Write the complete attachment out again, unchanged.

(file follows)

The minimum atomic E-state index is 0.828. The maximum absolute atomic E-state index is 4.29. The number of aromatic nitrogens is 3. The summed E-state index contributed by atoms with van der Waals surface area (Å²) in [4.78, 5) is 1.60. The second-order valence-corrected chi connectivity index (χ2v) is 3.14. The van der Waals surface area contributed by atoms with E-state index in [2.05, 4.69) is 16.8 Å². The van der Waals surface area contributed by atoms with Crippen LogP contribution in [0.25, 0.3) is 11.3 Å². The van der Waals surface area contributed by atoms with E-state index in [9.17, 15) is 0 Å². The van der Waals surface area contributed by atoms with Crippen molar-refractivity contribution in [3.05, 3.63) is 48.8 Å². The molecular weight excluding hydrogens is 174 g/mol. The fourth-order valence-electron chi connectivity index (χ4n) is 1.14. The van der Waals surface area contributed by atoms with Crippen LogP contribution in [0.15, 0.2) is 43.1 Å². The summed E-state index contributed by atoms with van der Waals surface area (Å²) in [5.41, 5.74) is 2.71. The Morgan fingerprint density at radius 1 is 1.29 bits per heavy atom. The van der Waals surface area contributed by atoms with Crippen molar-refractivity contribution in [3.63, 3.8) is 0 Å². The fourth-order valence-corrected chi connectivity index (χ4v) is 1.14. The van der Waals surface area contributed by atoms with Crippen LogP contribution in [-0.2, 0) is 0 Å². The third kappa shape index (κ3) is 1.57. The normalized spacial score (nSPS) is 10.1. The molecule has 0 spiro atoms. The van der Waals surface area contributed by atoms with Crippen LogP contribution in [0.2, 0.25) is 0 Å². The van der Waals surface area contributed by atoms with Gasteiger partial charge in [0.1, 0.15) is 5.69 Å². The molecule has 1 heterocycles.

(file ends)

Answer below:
The minimum atomic E-state index is 0.828. The maximum absolute atomic E-state index is 4.29. The number of aromatic nitrogens is 3. The summed E-state index contributed by atoms with van der Waals surface area (Å²) in [4.78, 5) is 1.60. The second-order valence-corrected chi connectivity index (χ2v) is 3.14. The van der Waals surface area contributed by atoms with E-state index in [2.05, 4.69) is 16.8 Å². The van der Waals surface area contributed by atoms with Crippen LogP contribution in [0.25, 0.3) is 11.3 Å². The van der Waals surface area contributed by atoms with E-state index in [9.17, 15) is 0 Å². The van der Waals surface area contributed by atoms with Crippen molar-refractivity contribution in [3.05, 3.63) is 48.8 Å². The molecular weight excluding hydrogens is 174 g/mol. The fourth-order valence-electron chi connectivity index (χ4n) is 1.14. The van der Waals surface area contributed by atoms with Crippen LogP contribution in [0.15, 0.2) is 43.1 Å². The summed E-state index contributed by atoms with van der Waals surface area (Å²) in [5.41, 5.74) is 2.71. The Morgan fingerprint density at radius 1 is 1.29 bits per heavy atom. The van der Waals surface area contributed by atoms with Crippen molar-refractivity contribution in [3.63, 3.8) is 0 Å². The fourth-order valence-corrected chi connectivity index (χ4v) is 1.14. The van der Waals surface area contributed by atoms with Crippen LogP contribution in [-0.2, 0) is 0 Å². The third kappa shape index (κ3) is 1.57. The normalized spacial score (nSPS) is 10.1. The molecule has 0 spiro atoms. The van der Waals surface area contributed by atoms with Crippen LogP contribution in [0.2, 0.25) is 0 Å². The van der Waals surface area contributed by atoms with Gasteiger partial charge in [0.1, 0.15) is 5.69 Å². The molecule has 1 heterocycles.